Kneeling can find a bullet alley for you. Last year in foothill forest, I eased within 70 yards of an elk quartering off. But thick conifer boughs hid the ribs until I sank to one knee. The shot was easy; the elk didn’t know from whence it came.
A proper kneeling position dramatically reduces wobbles. In four-position matches, my kneeling scores often equaled my sitting. But I’ve seen hunters put the wrong knee up, others keep their bum in the air, others fail to rest their elbow.
If right-handed, kneel with your right knee on the ground. Keep your left knee up, shin vertical beneath it. Sit back on your right foot, tailbone on your heel. Half your weight should rest on the toes and balls of your right foot. Put another third of your weight on your front (left) foot. It supports the rifle, as the flat of your left elbow rests on the face of your left knee. The point of that elbow falls just forward of the knee, not on it! Stacking movable joints adds no stability. The right knee, which contacts the ground, bears only about 15 percent of your weight. It’s a brace, not a load-bearing leg of your tripod.
A solid kneeling position is upright, your back and neck nearly vertical, head erect, eyes looking straight through the sight. (If you slouch, weight comes off your tail-bone onto your left leg, which will collapse forward or tip.) Your left foot should point naturally toward the target.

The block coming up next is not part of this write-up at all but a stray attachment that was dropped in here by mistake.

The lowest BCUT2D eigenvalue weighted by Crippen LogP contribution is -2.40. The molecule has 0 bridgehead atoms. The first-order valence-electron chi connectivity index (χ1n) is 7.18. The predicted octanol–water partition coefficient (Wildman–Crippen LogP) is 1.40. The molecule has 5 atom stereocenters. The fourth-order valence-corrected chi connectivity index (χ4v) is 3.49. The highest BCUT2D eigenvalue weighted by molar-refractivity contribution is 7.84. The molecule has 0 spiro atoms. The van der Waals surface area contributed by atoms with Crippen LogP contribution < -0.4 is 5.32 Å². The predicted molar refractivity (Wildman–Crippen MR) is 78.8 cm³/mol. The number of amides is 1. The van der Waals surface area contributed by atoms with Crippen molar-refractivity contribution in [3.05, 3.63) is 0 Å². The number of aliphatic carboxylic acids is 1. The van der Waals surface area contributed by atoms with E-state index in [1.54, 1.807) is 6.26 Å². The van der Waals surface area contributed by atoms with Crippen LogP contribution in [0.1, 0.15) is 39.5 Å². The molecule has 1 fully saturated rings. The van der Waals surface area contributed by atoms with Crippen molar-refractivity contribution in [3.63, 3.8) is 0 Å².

First sessions kneeling are uncomfortable. Your right foot, curled under, complains. Give it some relief every few shots. Also, use a kneeling roll. Mine is an 8-inch-wide carpet strip just long enough that when rolled tightly and taped, it just fits under my right ankle. Of course, you won’t have a kneeling roll in the woods, but firing at game, you won’t feel your ankle, and seldom will you stay in position long.
Wobble from kneeling is mostly horizontal. Attack it this way: After dropping to your knee, take enough pressure off your left foot to turn it in, parallel with your right leg. Now re-establish proper weight distribution: 50 percent through your tailbone, 35 percent on your left vertical left shin.